'Combines a brilliantly conceived plot, droll wit, often-outrageous characters, moody prose, and atmospheric descriptions of a gritty, post-September 11 New York. A winner on all fronts.'
Hailed by both the Chicago Tribune and the Detroit Free Press as one of the best mysteries of 2001, Closing Time firmly established Jim Fusilli as a writer to watch and introduced readers to Terry Orr, his precocious daughter, Bella, and what The New York Times called "the vital citizens of Fusilli's gorgeous nightmare of a city." In A Well-Known Secret, Terry's life is turned upside down while the city around him reels.
Terry's latest case concerns Sonia Salgado, recently released after thirty years in prison for the robbery and murder of diamond dealer Asher Glatzer. When Terry discovers her battered body in an East Village halfway house, the ensuing investigation leads him back to the brutal city of the seventies, where seeds of corruption were first sown. Terry is soon at odds with an influential cop harboring family secrets; a smooth-talking Hispanic civic leader; and Julie Giada, the angel in the DA's office. At the same time, Terry tries to do right by daughter Bella while grappling with the memories of his lost wife and son and a forever-changed New York City.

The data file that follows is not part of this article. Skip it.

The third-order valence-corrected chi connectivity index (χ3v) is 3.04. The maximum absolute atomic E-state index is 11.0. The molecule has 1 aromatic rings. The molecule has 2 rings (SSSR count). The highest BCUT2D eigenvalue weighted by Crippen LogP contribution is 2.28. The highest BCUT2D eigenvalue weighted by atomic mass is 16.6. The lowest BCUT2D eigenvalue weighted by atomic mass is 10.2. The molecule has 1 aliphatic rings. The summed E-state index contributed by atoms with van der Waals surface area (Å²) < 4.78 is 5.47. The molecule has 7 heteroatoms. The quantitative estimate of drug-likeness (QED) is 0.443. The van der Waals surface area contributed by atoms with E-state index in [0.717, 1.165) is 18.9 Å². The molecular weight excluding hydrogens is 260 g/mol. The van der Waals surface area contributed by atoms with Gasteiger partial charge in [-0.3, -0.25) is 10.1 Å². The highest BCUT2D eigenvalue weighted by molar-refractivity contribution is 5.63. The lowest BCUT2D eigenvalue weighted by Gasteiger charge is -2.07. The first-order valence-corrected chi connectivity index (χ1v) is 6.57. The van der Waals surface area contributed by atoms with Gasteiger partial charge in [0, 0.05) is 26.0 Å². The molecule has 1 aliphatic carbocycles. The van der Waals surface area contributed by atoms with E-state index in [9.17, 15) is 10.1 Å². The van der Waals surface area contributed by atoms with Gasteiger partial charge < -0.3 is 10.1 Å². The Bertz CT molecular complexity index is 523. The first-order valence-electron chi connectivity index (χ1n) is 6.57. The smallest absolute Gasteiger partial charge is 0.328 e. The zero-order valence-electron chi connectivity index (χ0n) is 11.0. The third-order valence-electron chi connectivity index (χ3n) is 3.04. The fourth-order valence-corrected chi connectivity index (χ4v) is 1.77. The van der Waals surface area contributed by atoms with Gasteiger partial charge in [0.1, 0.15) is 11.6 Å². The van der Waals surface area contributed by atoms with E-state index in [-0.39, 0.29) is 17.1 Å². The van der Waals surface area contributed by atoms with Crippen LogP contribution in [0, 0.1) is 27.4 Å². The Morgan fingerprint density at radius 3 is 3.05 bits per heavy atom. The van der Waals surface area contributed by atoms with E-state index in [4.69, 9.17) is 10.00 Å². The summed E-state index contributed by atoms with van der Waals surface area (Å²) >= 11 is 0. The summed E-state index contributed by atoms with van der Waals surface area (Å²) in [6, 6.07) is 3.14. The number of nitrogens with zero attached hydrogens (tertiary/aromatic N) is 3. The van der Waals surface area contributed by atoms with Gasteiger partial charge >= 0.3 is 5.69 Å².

Her name was Dorotea Salgado. Our housekeeper called her a friend.
She was sitting in a two-seat booth with her long, crinkled hands folded on the tabletop, and as I approached her she looked blankly at me, then returned to staring into the distance, toward the dappled sunlight and budding trees in Union Square Park. Her hollow, angular face was scored with wrinkles and dark lines, and her skin sagged slightly from the jaw. She wore a modest dress, burgundy with a paisley print, over her thin frame. Strands of gray, standing in contrast to her black hair, rested above her ears. At her side near the window sat a square pocketbook that wasn't new. It matched her brown belt and sensible shoes.
The old, '40s-style clock above the entrance to the kitchen read Diamonds, but if that was the name of the place, no one used it: The red-neon sign out front said coffee shop and nothing more.
At 11 on a Monday morning, black stools waited for customers at the Formica ...
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